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Are Securities Regulators Biased? Empirical Evidence of Securities Enforcement Actions in China 1998–2016

Professor Chao Xi
Faculty of Law, The Chinese University of Hong Kong

20 July 2017, 6 p.m.
Room 2.05, Institute of East Asian Studies University of Cologne


Little is known about the biases, if any, of the primary Chinese securities regulators, viz., the China Securities Regulatory Commission, the Shanghai Stock Exchange, and the Shenzhen Stock Exchange. This research draws on a unique, hand-collected dataset on all disclosed securities enforcement actions, both formal and informal, taken against securities violations by the Chinese securities regulators during the period from 1998 through 2016. It offers a glimpse into the intensity of securities enforcement actions, both market-level and firm-level, in China. It also sheds important light on the determinants of Chinese securities enforcement practices. It shows empirically that firms that are larger in size, firms that are controlled by the state, and firms that characterize with a higher level of political embeddedness, and firms that cooperate more closely with the securities regulators are less likely to be targeted and, when they are targeted, they are more likely to fare better. A somewhat counter-intuitive finding of this research is that a closer personal bond with the securities regulators are likely to reduce the severity of enforcement actions, but are unlikely to minimize the likelihood of being targeted in the first place.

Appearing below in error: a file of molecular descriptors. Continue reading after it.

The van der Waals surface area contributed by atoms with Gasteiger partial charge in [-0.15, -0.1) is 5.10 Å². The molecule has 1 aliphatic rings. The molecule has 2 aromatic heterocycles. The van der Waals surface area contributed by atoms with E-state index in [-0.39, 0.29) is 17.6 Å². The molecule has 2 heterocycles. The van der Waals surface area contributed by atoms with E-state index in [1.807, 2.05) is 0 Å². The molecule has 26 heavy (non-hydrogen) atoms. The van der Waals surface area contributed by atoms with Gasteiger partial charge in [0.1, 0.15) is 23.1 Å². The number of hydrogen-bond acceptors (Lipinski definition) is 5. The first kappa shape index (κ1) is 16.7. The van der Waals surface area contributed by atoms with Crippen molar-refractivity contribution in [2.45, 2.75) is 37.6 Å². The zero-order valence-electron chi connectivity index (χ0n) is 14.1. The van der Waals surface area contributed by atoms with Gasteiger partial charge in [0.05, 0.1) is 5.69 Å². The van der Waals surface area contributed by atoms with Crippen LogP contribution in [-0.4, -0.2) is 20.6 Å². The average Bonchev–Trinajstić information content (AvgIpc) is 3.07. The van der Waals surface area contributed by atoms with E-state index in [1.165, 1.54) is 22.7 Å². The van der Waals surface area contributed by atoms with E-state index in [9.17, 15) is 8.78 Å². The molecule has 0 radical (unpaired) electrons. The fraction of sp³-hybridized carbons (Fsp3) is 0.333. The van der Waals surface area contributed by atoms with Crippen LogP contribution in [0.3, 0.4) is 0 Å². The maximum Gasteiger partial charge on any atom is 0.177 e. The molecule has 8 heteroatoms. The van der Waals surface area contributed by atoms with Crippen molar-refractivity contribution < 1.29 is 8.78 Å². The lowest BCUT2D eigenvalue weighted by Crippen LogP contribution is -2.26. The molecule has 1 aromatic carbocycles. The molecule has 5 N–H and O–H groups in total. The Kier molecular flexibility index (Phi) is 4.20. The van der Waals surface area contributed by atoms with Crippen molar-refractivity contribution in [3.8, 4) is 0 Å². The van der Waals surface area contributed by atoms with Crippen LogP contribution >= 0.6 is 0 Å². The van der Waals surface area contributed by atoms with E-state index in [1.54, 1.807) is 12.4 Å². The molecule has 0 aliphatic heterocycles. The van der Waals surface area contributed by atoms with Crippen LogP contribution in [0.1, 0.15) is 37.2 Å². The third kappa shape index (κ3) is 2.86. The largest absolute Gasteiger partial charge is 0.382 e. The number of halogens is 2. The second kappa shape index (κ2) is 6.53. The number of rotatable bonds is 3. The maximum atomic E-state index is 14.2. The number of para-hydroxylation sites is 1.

Chao Xi is Professor of Law and Vice Chancellor’s Outstanding Fellow of the Faculty of Law, The Chinese University of Hong Kong (CUHK). He specializes in comparative corporate law, securities regulation, and financial regulation, and has published extensively in leading peer-reviewed international journals. He is Professorial Research Associate of the SOAS China Institute, University of London, and a Board Member of the European China Law Studies Association.